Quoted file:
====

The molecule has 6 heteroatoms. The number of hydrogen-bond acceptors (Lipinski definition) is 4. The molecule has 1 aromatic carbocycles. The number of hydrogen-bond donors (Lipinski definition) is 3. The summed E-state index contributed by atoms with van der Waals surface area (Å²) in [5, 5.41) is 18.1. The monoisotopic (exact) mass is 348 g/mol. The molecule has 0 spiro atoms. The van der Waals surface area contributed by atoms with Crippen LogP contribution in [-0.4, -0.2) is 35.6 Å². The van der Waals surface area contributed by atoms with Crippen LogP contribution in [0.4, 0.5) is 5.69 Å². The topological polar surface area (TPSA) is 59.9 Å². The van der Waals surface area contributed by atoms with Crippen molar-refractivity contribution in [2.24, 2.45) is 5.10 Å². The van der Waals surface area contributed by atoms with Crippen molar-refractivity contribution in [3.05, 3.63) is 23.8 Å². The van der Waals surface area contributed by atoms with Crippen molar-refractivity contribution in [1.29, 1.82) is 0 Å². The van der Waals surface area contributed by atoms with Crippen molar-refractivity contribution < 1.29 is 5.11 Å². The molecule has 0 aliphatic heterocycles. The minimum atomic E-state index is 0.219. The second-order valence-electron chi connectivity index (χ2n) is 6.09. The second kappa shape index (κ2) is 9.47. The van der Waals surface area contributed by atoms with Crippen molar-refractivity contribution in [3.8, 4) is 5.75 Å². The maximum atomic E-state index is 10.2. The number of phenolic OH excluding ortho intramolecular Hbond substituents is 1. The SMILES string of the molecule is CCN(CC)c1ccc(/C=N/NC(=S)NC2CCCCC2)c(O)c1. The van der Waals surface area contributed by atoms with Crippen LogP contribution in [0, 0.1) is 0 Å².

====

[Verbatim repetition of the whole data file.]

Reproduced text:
The molecule has 6 heteroatoms. The number of hydrogen-bond acceptors (Lipinski definition) is 4. The molecule has 1 aromatic carbocycles. The number of hydrogen-bond donors (Lipinski definition) is 3. The summed E-state index contributed by atoms with van der Waals surface area (Å²) in [5, 5.41) is 18.1. The monoisotopic (exact) mass is 348 g/mol. The molecule has 0 spiro atoms. The van der Waals surface area contributed by atoms with Crippen LogP contribution in [-0.4, -0.2) is 35.6 Å². The van der Waals surface area contributed by atoms with Crippen LogP contribution in [0.4, 0.5) is 5.69 Å². The topological polar surface area (TPSA) is 59.9 Å². The van der Waals surface area contributed by atoms with Crippen molar-refractivity contribution in [2.24, 2.45) is 5.10 Å². The van der Waals surface area contributed by atoms with Crippen molar-refractivity contribution in [3.05, 3.63) is 23.8 Å². The van der Waals surface area contributed by atoms with Crippen molar-refractivity contribution in [1.29, 1.82) is 0 Å². The van der Waals surface area contributed by atoms with Crippen molar-refractivity contribution < 1.29 is 5.11 Å². The molecule has 0 aliphatic heterocycles. The minimum atomic E-state index is 0.219. The second-order valence-electron chi connectivity index (χ2n) is 6.09. The second kappa shape index (κ2) is 9.47. The van der Waals surface area contributed by atoms with Crippen molar-refractivity contribution in [3.8, 4) is 5.75 Å². The maximum atomic E-state index is 10.2. The number of phenolic OH excluding ortho intramolecular Hbond substituents is 1. The SMILES string of the molecule is CCN(CC)c1ccc(/C=N/NC(=S)NC2CCCCC2)c(O)c1. The van der Waals surface area contributed by atoms with Crippen LogP contribution in [0, 0.1) is 0 Å².